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Shameful Home Office efforts to deport Commonwealth citizens | Letters

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Readers respond to Amelia Gentleman’s report on people who came to the UK as children and are now, after a lifetime of work, being classed as illegal immigrants

It is shaming for citizens of a country which prides itself on its humanitarian values to read Amelia Gentleman’s report on people who arrived here decades ago as children, worked conscientiously throughout their lives, and are now classed by the Home Office as illegal immigrants (‘I’ve been here 50 years, worked night and day. No one wants to help me’, G2, 22 February). Might the supreme court judgment in favour of John Worboys’ victims offer some hope? If anything could be classed as inhuman or degrading treatment under article 3 of the European convention on human rights, surely it is these cases. No wonder our prime minister – and former home secretary – wants the country out of the convention.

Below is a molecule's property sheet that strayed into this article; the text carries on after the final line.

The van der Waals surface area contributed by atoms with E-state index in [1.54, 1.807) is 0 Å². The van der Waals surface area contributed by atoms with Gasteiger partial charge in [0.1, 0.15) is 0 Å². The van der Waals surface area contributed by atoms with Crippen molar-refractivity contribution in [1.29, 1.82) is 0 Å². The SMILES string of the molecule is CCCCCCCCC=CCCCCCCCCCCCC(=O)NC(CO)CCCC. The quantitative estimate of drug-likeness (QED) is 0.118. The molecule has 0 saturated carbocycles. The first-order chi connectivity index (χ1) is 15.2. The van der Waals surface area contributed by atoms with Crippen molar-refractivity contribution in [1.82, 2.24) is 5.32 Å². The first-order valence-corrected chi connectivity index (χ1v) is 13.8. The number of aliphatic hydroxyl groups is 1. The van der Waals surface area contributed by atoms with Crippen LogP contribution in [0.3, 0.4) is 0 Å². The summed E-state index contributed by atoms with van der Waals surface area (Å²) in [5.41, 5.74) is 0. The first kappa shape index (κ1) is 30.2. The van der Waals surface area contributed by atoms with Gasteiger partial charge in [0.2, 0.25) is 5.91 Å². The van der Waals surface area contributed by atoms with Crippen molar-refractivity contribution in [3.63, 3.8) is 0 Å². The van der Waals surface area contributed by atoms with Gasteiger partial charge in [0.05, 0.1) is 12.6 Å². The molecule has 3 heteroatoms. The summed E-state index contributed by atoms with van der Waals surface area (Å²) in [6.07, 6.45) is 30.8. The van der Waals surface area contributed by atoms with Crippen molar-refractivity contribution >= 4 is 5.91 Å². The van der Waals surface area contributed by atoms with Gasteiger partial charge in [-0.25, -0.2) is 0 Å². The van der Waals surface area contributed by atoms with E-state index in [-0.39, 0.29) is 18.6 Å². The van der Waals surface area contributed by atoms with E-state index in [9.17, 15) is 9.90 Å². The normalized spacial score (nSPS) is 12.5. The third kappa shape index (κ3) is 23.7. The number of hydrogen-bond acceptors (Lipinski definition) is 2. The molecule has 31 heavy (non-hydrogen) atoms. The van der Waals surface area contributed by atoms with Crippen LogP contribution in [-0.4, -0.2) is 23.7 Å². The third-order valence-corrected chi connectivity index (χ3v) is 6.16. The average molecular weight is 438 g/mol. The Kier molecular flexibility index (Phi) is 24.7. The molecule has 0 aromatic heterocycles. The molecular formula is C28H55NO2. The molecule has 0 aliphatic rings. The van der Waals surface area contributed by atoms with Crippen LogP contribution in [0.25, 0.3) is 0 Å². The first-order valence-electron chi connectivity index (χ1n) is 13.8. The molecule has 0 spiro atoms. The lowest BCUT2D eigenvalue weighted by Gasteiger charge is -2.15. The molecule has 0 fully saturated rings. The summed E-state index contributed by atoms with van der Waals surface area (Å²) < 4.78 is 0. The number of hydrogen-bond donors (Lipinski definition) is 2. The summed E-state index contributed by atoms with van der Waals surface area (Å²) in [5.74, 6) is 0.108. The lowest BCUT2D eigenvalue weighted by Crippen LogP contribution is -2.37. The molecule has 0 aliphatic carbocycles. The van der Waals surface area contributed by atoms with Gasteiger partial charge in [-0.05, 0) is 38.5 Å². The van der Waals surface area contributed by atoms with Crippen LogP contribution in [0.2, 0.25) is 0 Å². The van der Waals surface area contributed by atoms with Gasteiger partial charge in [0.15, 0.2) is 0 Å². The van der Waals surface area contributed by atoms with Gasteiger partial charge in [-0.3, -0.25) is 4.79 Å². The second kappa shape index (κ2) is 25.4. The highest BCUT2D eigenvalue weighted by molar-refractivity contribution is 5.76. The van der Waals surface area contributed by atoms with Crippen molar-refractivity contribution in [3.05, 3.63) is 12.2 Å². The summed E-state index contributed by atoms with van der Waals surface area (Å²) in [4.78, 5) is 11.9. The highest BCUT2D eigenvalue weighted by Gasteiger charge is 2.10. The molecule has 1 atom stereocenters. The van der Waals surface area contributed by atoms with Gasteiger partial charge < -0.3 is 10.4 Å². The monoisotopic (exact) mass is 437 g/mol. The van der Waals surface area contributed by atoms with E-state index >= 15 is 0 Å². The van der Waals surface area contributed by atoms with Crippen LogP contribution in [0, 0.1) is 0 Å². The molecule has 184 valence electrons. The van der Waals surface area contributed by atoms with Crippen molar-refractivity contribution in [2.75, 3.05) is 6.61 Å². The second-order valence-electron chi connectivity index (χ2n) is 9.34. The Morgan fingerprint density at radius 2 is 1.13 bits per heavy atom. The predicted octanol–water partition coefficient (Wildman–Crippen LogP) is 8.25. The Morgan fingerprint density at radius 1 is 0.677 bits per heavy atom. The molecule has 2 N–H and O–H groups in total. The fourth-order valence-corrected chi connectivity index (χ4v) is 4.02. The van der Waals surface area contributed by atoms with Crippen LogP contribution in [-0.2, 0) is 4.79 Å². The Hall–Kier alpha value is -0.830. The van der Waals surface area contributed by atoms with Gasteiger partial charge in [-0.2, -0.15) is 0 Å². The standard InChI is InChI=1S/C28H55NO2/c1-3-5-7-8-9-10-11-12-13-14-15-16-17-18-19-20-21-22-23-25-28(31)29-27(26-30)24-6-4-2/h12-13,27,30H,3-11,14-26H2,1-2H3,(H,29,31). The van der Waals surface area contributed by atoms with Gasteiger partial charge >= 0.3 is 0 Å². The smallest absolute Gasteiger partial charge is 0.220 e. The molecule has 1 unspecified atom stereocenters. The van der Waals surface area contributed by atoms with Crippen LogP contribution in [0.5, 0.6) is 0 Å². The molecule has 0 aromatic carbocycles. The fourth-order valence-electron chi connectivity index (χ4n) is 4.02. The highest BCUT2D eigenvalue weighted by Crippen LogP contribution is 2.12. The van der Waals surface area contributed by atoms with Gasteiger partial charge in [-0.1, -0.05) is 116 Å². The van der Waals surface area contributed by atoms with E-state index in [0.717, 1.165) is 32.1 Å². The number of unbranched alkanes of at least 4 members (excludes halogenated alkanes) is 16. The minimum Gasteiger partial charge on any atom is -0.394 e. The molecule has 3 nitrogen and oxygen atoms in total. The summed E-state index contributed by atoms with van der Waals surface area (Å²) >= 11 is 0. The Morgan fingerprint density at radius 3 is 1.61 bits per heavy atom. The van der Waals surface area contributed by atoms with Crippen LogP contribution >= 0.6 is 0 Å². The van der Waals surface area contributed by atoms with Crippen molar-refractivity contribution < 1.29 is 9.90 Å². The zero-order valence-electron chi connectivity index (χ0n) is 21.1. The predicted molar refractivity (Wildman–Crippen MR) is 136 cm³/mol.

Roger Downie
Glasgow

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• Your article about the “brutal immigration climate” reminded me of what happened to my father. He was born in what was Calcutta in 1927 to a British couple, the youngest of four. He and his siblings were all brought to the UK as toddlers and left to be brought up in South Wales by their maternal grandparents. In 1970 he applied for a British passport, having never travelled abroad since his arrival, at which point all hell broke loose as the Home Office had no record of his entry into the UK. He had to provide no end of documentation to prove his right to a British passport. My father was furious for, as he pointed out, no one seemed too worried about his status when he had to do his national service. His eldest brother, by now a judge, was equally put out, having spent the whole of the war fighting in Europe (soldiers didn’t require passports). However, both were eventually granted British passports. A cynic might say that it helped that they were white, university-educated professionals.
Su Coates
Lower Rudge, Somerset

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